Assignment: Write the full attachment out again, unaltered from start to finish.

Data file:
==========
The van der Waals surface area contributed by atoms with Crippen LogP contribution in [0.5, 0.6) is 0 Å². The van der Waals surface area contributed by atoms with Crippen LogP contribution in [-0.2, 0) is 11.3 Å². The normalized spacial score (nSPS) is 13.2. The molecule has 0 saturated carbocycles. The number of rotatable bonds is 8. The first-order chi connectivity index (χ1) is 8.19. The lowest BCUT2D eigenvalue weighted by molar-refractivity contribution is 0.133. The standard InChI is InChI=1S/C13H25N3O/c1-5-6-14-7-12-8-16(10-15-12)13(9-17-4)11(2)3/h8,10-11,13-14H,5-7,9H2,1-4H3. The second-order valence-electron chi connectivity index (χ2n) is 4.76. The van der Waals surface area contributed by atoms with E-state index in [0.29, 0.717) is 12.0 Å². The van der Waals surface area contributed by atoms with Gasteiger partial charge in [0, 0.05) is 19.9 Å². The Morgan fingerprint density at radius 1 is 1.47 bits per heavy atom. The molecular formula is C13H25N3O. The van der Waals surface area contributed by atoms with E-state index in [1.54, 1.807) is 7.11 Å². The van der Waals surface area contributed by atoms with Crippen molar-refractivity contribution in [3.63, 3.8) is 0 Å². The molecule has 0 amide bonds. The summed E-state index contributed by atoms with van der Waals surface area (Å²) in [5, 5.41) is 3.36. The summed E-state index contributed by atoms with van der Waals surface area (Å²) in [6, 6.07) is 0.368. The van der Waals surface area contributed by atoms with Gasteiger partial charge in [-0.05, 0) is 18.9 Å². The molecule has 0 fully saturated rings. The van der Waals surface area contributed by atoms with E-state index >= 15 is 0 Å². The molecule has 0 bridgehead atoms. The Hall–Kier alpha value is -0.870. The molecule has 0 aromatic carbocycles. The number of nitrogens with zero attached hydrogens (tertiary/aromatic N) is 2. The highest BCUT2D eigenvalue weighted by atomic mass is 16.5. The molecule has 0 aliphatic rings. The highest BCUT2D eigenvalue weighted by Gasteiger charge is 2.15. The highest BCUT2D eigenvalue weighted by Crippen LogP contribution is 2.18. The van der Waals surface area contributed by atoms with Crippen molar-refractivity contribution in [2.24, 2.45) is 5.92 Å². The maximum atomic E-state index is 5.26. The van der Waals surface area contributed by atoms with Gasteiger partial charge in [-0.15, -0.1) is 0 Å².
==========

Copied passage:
The van der Waals surface area contributed by atoms with Crippen LogP contribution in [0.5, 0.6) is 0 Å². The van der Waals surface area contributed by atoms with Crippen LogP contribution in [-0.2, 0) is 11.3 Å². The normalized spacial score (nSPS) is 13.2. The molecule has 0 saturated carbocycles. The number of rotatable bonds is 8. The first-order chi connectivity index (χ1) is 8.19. The lowest BCUT2D eigenvalue weighted by molar-refractivity contribution is 0.133. The standard InChI is InChI=1S/C13H25N3O/c1-5-6-14-7-12-8-16(10-15-12)13(9-17-4)11(2)3/h8,10-11,13-14H,5-7,9H2,1-4H3. The second-order valence-electron chi connectivity index (χ2n) is 4.76. The van der Waals surface area contributed by atoms with E-state index in [0.29, 0.717) is 12.0 Å². The van der Waals surface area contributed by atoms with Gasteiger partial charge in [0, 0.05) is 19.9 Å². The Morgan fingerprint density at radius 1 is 1.47 bits per heavy atom. The molecular formula is C13H25N3O. The van der Waals surface area contributed by atoms with E-state index in [1.54, 1.807) is 7.11 Å². The van der Waals surface area contributed by atoms with Crippen molar-refractivity contribution in [3.63, 3.8) is 0 Å². The molecule has 0 amide bonds. The summed E-state index contributed by atoms with van der Waals surface area (Å²) in [5, 5.41) is 3.36. The summed E-state index contributed by atoms with van der Waals surface area (Å²) in [6, 6.07) is 0.368. The van der Waals surface area contributed by atoms with Gasteiger partial charge in [-0.05, 0) is 18.9 Å². The molecule has 0 fully saturated rings. The van der Waals surface area contributed by atoms with E-state index >= 15 is 0 Å². The molecule has 0 bridgehead atoms. The Hall–Kier alpha value is -0.870. The molecule has 0 aromatic carbocycles. The number of nitrogens with zero attached hydrogens (tertiary/aromatic N) is 2. The highest BCUT2D eigenvalue weighted by atomic mass is 16.5. The molecule has 0 aliphatic rings. The highest BCUT2D eigenvalue weighted by Gasteiger charge is 2.15. The highest BCUT2D eigenvalue weighted by Crippen LogP contribution is 2.18. The van der Waals surface area contributed by atoms with Crippen molar-refractivity contribution in [2.24, 2.45) is 5.92 Å². The maximum atomic E-state index is 5.26. The van der Waals surface area contributed by atoms with Gasteiger partial charge in [-0.15, -0.1) is 0 Å².